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File:Dante exile.jpg

Dante in Exile.

Exile means to be away from one's home (i.e. city, state or country), while either being explicitly refused permission to return and/or being threatened with imprisonment or death upon return. It can be a form of social punishment.[1]

It is common to distinguish between internal exile, i.e., forced resettlement within the country of residence, and external exile, deportation outside the country of residence. [citation needed] Although most commonly used to describe an individual situation, the term is also used for groups (especially ethnic or national groups), or for an entire government. Terms such as diaspora and refugee describe group exile, both voluntary and forced, and government in exile describes a government of a country that has been forced to relocate and argue its legitimacy from outside that country.

Exile can also be a self-imposed departure from one's homeland. Self-exile is often depicted as a form of protest by the person that claims it, to avoid persecution or legal matters (such as tax or criminal allegations), an act of shame or repentance, or isolating oneself to be able to devote time to a particular thing.

Article 9 of the Universal Declaration of Human Rights states that, "No one shall be subjected to arbitrary arrest, detention or exile."

For individuals[edit | edit source]

Exiled heads of state[edit | edit source]

In some cases the deposed head of state is allowed to leave into exile following a coup or other change of government, allowing a more peaceful transition to take place. Examples include:[2]

Avoiding tax or legal matters[edit | edit source]

Main article: Tax exile

A wealthy citizen who departs from a former abode for a lower tax jurisdiction (a "tax haven") in order to reduce his/her tax burden is termed a tax exile.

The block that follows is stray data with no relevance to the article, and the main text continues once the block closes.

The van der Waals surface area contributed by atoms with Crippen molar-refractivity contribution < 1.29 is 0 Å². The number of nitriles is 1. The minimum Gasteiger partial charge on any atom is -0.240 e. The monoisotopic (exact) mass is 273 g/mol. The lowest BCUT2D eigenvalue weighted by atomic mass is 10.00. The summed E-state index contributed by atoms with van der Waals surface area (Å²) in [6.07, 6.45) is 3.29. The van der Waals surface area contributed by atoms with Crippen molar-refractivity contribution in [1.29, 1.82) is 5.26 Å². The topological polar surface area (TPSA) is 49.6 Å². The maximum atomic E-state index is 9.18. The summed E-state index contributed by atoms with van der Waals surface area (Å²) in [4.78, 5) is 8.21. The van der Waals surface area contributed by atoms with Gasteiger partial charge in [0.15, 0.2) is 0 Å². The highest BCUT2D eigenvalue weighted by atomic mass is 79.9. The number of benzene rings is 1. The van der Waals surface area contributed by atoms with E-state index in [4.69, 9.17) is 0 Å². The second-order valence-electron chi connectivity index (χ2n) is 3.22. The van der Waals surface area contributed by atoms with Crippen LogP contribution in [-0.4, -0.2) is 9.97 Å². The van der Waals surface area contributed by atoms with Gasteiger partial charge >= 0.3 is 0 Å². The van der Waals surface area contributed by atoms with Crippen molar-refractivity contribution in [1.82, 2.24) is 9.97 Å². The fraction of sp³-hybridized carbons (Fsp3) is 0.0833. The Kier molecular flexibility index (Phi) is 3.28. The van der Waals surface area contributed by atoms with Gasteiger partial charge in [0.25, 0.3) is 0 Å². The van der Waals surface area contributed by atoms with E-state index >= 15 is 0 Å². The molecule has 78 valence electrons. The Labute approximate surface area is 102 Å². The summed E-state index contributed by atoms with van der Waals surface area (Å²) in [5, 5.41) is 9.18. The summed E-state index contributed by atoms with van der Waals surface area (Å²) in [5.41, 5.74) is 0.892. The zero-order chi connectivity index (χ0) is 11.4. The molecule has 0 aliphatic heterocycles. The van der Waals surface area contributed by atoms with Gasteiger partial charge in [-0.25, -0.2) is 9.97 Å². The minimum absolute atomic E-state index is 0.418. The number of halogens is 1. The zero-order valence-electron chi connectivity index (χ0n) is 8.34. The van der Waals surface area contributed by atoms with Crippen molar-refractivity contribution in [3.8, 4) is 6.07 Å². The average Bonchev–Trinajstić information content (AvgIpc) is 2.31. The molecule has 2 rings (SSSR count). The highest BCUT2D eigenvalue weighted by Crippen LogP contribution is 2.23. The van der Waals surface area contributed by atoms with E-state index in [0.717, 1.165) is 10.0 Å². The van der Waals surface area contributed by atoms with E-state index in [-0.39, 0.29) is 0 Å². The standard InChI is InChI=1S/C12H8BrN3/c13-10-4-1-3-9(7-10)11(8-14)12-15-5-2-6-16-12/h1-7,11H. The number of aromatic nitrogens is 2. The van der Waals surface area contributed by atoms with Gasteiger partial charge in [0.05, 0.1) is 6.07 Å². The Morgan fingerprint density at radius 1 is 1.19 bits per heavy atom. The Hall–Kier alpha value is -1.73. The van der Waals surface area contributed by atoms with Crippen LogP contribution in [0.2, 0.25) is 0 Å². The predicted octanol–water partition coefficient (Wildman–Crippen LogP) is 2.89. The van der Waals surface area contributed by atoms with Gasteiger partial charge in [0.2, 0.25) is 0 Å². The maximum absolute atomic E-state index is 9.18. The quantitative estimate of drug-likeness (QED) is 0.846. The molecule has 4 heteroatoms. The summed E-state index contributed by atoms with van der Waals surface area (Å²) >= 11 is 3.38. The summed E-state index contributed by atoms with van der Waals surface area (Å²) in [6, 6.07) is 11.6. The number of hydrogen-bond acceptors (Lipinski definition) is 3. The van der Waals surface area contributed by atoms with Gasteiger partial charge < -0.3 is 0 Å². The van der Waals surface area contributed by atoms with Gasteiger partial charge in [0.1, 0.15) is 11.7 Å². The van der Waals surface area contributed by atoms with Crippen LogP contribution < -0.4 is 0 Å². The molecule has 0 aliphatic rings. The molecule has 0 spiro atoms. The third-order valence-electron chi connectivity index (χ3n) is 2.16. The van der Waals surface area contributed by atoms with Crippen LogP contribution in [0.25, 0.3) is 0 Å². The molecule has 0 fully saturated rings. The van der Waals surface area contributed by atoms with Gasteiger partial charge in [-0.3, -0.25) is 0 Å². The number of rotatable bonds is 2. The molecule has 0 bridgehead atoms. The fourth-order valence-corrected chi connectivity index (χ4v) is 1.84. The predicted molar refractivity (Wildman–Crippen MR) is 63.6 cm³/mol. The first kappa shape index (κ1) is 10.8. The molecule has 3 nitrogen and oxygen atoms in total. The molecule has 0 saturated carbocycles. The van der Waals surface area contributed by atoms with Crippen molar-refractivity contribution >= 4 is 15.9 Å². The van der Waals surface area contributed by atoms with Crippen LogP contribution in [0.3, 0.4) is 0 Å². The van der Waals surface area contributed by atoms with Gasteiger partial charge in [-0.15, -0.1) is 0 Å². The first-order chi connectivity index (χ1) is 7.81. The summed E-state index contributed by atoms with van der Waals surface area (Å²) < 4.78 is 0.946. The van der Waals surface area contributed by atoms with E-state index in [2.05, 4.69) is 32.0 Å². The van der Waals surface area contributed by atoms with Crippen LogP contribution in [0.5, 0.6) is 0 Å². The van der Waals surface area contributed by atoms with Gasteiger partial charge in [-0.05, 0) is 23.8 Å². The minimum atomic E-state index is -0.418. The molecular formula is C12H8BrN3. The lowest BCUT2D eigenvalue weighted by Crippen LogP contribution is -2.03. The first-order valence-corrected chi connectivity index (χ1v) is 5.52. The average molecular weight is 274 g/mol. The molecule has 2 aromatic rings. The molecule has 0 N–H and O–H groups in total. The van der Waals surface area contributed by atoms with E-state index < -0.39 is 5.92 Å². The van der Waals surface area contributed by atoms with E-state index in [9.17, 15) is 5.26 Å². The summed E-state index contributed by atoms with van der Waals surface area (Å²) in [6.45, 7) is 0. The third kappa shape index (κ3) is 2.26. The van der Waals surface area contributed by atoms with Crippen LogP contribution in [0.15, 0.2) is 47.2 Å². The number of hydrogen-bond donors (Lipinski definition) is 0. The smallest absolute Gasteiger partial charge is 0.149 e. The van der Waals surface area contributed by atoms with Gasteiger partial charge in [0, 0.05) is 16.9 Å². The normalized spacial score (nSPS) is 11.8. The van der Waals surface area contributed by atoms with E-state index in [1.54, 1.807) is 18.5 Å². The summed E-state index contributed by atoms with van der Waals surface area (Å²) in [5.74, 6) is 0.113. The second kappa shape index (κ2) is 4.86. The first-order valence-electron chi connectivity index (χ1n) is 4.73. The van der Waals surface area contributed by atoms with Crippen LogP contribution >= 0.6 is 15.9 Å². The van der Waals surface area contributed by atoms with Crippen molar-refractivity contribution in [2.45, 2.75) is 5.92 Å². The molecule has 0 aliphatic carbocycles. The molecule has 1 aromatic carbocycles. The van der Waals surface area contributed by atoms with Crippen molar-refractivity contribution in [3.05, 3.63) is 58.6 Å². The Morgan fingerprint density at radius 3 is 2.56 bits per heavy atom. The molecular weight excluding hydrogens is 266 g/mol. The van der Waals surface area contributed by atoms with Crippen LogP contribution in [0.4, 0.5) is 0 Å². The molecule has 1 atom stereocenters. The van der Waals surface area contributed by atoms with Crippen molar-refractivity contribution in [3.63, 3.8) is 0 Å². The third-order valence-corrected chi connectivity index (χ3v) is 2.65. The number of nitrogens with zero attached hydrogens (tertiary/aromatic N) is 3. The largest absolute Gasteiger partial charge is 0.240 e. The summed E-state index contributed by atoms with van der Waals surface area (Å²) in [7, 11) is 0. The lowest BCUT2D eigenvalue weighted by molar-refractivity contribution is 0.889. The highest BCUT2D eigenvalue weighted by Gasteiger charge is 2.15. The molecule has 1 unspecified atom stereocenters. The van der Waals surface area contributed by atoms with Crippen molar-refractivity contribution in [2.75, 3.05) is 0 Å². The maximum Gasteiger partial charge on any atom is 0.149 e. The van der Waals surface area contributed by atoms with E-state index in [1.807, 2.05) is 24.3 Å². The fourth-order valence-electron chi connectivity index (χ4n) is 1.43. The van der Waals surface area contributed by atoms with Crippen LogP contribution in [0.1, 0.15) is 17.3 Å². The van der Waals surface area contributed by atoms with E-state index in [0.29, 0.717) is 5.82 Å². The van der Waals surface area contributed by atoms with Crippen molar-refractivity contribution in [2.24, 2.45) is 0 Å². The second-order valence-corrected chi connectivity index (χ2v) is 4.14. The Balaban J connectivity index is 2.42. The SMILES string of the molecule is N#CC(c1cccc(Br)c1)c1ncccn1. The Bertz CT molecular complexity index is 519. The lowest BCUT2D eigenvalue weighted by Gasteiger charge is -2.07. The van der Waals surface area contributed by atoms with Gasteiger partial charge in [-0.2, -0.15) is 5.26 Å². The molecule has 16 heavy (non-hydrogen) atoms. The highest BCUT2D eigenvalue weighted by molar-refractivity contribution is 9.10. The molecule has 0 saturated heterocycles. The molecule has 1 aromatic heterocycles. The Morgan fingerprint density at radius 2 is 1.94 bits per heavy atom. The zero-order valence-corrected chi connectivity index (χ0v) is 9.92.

In some cases a person voluntarily lives in exile to avoid legal issues, such as litigation or criminal prosecution. An example of this was Asil Nadir, who fled to the Turkish Republic of Northern Cyprus for 17 years rather than face prosecution in connection with the failed £1.7 bn company Polly Peck in the United Kingdom.

Avoiding violence or persecution, or in the aftermath of war[edit | edit source]

Examples include:

For groups, nations and governments[edit | edit source]

Nation in exile[edit | edit source]

Main article: Diaspora

When large groups, or occasionally a whole people or nation is exiled, it can be said that this nation is in exile, or Diaspora. Nations that have been in exile for substantial periods include the Jews, who were deported by Babylonian king Nebuchadnezzar II in 597 BCE and again following the destruction of the second Temple in Jerusalem in the year AD 70. Similarly, though an Armenian Diaspora had existed for centuries, the Western Armenians were exiled "en masse" following the events surrounding the Armenian Genocide in 1915. Survivors were scattered throughout countries in Europe, the Middle East and the Americas. Their descendants number approximately 2 million people today and are actively militant for the Armenian cause.

After the partitions of Poland in the late 18th century, and following the uprisings (like Kościuszko Uprising, November Uprising and January Uprising) against the partitioning powers (Russian Empire, Prussia and Austro-Hungary), many Poles have chosen – or been forced – to go into exile, forming large diasporas (known as Polonia), especially in France and the United States.The entire population of Crimean Tatars (200,000) that remained in their homeland Crimea was exiled on 18 May 1944 to Central Asia as a form of ethnic cleansing and collective punishment on false accusations. At Diego Garcia, between 1967 and 1973 the British Government forcibly removed some 2,000 Chagossian resident islanders to make way for a military base today jointly operated by the US and UK.

Since the Cuban Revolution over one million Cubans have left Cuba. Most of these self-identify as exiles as their motivation for leaving the island is political in nature. It is to be noted that at the time of the Cuban Revolution, Cuba only had a population of 6.5 million, and was not a country that had a history of significant emigration, it being the sixth largest recipient of immigrants in the world as of 1958. Most of the exiles' children also consider themselves to be Cuban exiles. It is to be noted that under Cuban law, children of Cubans born abroad are considered Cuban Citizens.

See also[edit | edit source]

Notes[edit | edit source]

External links[edit | edit source]

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